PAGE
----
This amazing, unique animal rescue has chartered several flights already to evacuate homeless animals from the San Antonio area to make room for the influx of lost and surrendered pets to come. Founder Cindy Smith told Catster the organization flew 100 dogs to Saint Hubert Humane Society, 88 dogs and 22 cats to Rancho Coastal Humane Society, Labs and Friends and San Diego Humane Society, and have sent hundreds more cats and dogs to Oregon, Washington, Chicago, Tulsa, Wisconsin and Virginia. Smith says Wings of Rescue will continue to evacuate as many animals as donations allow, in order to make room for hurricane victims. Donations can be made here.
This St. Louis-area organization has reportedly taken in 90 dogs and cats already, to make room for incoming hurricane strays. It recently announced on Facebook that it’s sending a rescue team to Harris Country, Texas to transport dozens more out of harm’s way and have committed staff on site in Beaumont for help care for over 300 animals. It’s currently running a “Purricane Adoption Special” with adoption fees waived for all adult cats, and reduced to $75 for kittens. Donations can be made here.
Not safely out of the storm’s path themselves, this shelter transported over 100 animals to Greater Birmingham Humane Society to make room for local needs post-storm. It has also coordinated airlift missions to send animals to emergency intake partners in Maryland, Pennsylvania and Virginia. Another flight is planned to remove another 100 animals this week, allowing them to partner with Houston SPCA and Texas SPCA to take in any animals as needed. Louisiana SPCA has also made preparation for local rescue, should the need arise. For emergency-only help in New Orleans, call 504-368-5191 x 100. Donations can be made here.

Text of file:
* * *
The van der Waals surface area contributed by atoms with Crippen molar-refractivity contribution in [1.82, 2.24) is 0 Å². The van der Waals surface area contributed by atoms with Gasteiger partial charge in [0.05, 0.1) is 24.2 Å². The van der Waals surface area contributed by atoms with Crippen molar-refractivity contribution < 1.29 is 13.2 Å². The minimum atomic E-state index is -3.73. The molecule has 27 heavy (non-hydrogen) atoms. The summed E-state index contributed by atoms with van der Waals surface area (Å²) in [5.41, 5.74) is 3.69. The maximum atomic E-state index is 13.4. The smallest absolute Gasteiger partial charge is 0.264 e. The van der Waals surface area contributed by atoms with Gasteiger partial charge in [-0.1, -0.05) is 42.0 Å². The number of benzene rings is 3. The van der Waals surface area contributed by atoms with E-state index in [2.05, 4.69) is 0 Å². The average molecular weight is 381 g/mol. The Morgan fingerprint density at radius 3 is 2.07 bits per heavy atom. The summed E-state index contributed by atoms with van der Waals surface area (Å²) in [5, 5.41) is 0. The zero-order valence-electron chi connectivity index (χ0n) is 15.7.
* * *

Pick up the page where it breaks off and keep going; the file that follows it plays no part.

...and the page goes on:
Old hands at helping its friends in the south, with rescue experience after Hurricane Katrina and the Oklahoma tornadoes, PAWS Chicago did a trip ahead of the storm to bring 26 ready-to-be-adopted cats and dogs to Chicago. Representative Sarah McDonald informed Catster that the PAWS Chicago team made a second caravan to Texas with medical staff and volunteers once roadways were safe for travel — bringing an additional 43 in-need animals back to Chicago, making room for pets lost or orphaned in the hurricane to be reunited with their Texas families. Donations can be made here.
The expertly trained search and rescue crew of this group have deployed with a fleet of boats and trailers to assist with emergency rescues in Beaumont and Jefferson County areas. It also deployed a mobile medical unit to treat injured animals. ASPCA is establishing and managing an emergency shelter for displaced animal victims in Hardin County, Texas, located at Sour Lake Elementary School, to provide ongoing care for displaced animals rescued in the community until they can be reunited with their human families. Donations can be made here.
With a team trained for natural disaster and extreme rescue situations, animals of all kinds are in good hands when rescued by this group. The organization sent a crew to the Houston area with boats and a state-of-the-art animal rescue trailer, and it partnered with other state and federal agencies to seek and rescue as many lives as possible. In conjunction with Austin Pets Alive and Houston Pets Alive, Best Friends set up a second massive staging area that has taken in over 650 animals so far, and has just established a new staging area at the NRG Arena in Houston. Its current goal is to reunite as many displaced animals with their original owners as possible.
Best Friends recently published an online petition requesting Houston SPCA be transparent in its handling of incoming animals, and demanding a more generous hold on animals to ensure the best possible outcome for found cats and dogs. This petition was quickly reinterpreted by social media users, accusing Houston SPCA of euthanizing dogs — which has been proven untrue by both Best Friends and Houston SPCA.
Clarifying the situation, BFAS spokesperson Eric Rayvid stated: “There are currently no animals being killed at the Ford Center, and we are not adding to pervasive internet rumors. What we are talking about in [our online] petition is the long-term commitment to the animals, not the short-term…. We’re only trying to save the lives of the animals trapped in Beaumont and make sure that if they are family members, they get back to their homes. And if they are homeless, that they are given a chance to find a permanent home. Whether it is a time of disaster or not, organizations that rescue animals need to be held accountable by the communities they serve. Best Friends is committed to help the animals of Texas, and we will not back down.”